Todd Smith

Louisiana R-II School Superintendent Todd Smith talks about what happened during the bomb threat. Photo by Stan Schwartz

School administrators evacuated from building 

LOUISIANA—The Bulldogs were set to return to school after classes on Friday to face off against the N. Callaway Thunderbirds. But that would not happen. Louisiana R-II School Superintendent Todd Smith got a call. An online social media post threatening to blow up the school was deemed credible enough to shut everything down and prepare a possible evacuation of the areas closest to the campus.

“I got a phone call from Ann Wallace,” Smith said. The school’s bookkeeper told him just before 5 p.m. that she had received a call from City Administrator Kelly Henderson, who had asked for school contact numbers. Todd learned that Henderson told Wallace there was a bomb threat.

When he learned this, Smith called Henderson, who said he was with Activities Director Ryan Griffin and Louisiana Police Chief Will Jones. They were working on what to do next.

“When I arrived at school—the Louisiana Police Department had swept the buildings, “evacuating everyone,” Smith said. At that time, he still had not spoken with the local police officials.

“I took the administrators to my office to discuss procedures and delegate responsibilities,” Smith said.

But they were interrupted and told to leave the building by LAPD personnel.

Smith said the administrators went home, and he stayed behind to wait on Jones.

The police were waiting on bomb dogs while Smith sat in his truck across the street.

At just after 7:30 p.m., Smith said the dogs were there working the building.

“They wanted me to be prepared—if a device was found, they would need school buses to evacuate citizens,” Smith said he was told. It wasn’t until after 9 p.m. that Smith said he received the all-clear from Jones.

During this time, Smith received a copy of a screen shot that showed the text message that had sparked the entire event.

It started out: “Ima blow up LMS, LHS, CHS, GHS, GMS and CES I got bombs placed in the school and ima shoot every single one of y’all.” The rest of the post was filled with curse words and racist remarks. Toward the end, the poster mentions the town Loris.

Smith said the next morning he received a text from Griffin with his observation about Loris being a city in South Carolina.

Smith said he Googled Loris and found a story about the arrest of two youths who had posted a SNAP Chat threatening Loris schools—LHS, LMS, etc.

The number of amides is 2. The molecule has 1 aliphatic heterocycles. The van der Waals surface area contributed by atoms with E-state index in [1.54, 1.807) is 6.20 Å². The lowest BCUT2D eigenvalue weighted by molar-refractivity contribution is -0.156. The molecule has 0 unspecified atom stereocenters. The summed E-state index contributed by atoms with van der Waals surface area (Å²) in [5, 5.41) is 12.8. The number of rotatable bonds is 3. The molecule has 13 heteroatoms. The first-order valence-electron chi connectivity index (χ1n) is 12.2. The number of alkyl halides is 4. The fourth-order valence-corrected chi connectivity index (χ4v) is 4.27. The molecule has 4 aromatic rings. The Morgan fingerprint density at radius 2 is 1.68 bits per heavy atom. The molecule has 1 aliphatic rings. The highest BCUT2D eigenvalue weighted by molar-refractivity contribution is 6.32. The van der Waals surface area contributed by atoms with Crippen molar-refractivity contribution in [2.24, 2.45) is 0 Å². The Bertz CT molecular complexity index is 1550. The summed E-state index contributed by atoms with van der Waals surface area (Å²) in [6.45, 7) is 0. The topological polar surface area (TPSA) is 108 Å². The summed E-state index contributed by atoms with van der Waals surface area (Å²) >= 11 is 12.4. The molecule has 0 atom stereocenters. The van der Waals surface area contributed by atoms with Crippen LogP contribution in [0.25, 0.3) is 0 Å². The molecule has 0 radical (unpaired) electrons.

Smith and the Louisiana School Board were a little upset with the lack of communication between law enforcement and school officials.

Smith said he believes they could have resolved that this wasn’t a credible threat much earlier had he and others with the school been kept in the loop during the investigation.

“If Griff can figure it out over a bowl of cereal—why couldn’t our police department take the time to do a little investigation. The communication and exclusion of at the very least, me, is a sign of poor performance and a concerning lack of any system in place,” Smith told the school board.

“When they (the police) received the ‘threat,’” he said, “they should have shared it with us and asked our principals if anything rang a bell. They didn’t ask for visitor logs, video, or anything.”

Smith said he had talked with Louisiana High School Principal Nick Heggemann to ask if anything was amiss in the school.

Faculty and staff walk the halls throughout the day, he noted, and they would have known if something was out of place.

The school system has procedures in place for this type of event, Smith said, but all of that came to a halt when he and his administrators were locked out of the building.

The individuals in South Carolina, he said, had already been arrested before events unfolded here in Louisiana.

“That’s one of your worst nightmares—a bomb threat,” Smith said. “Really, in your heart, you know there’s no bomb in the school, but you can’t take that risk. Our procedures were mitigating that ahead of it.”

He did note that he would have delayed or canceled the basketball game depending on what they learned during the investigation.

He said he was pleased with the way the school handled the situation.

“No matter how you cut it, it was an intense night,” he said.

School Board President Jenna Loveless said it was important that the school let parents know that this wasn’t a targeted threat against the Louisiana school system, as was previously thought when they were first notified about it.

The rest of the school board agreed with Smith, saying that the situation could have been handled better.

The Louisiana Police Department was working on a statement about the incident, but it had not distributed it before the Press-Journal went to press.

Smith said he would be putting out a statement for the families in Louisiana about what happened to help alleviate any fears they might have about the event.

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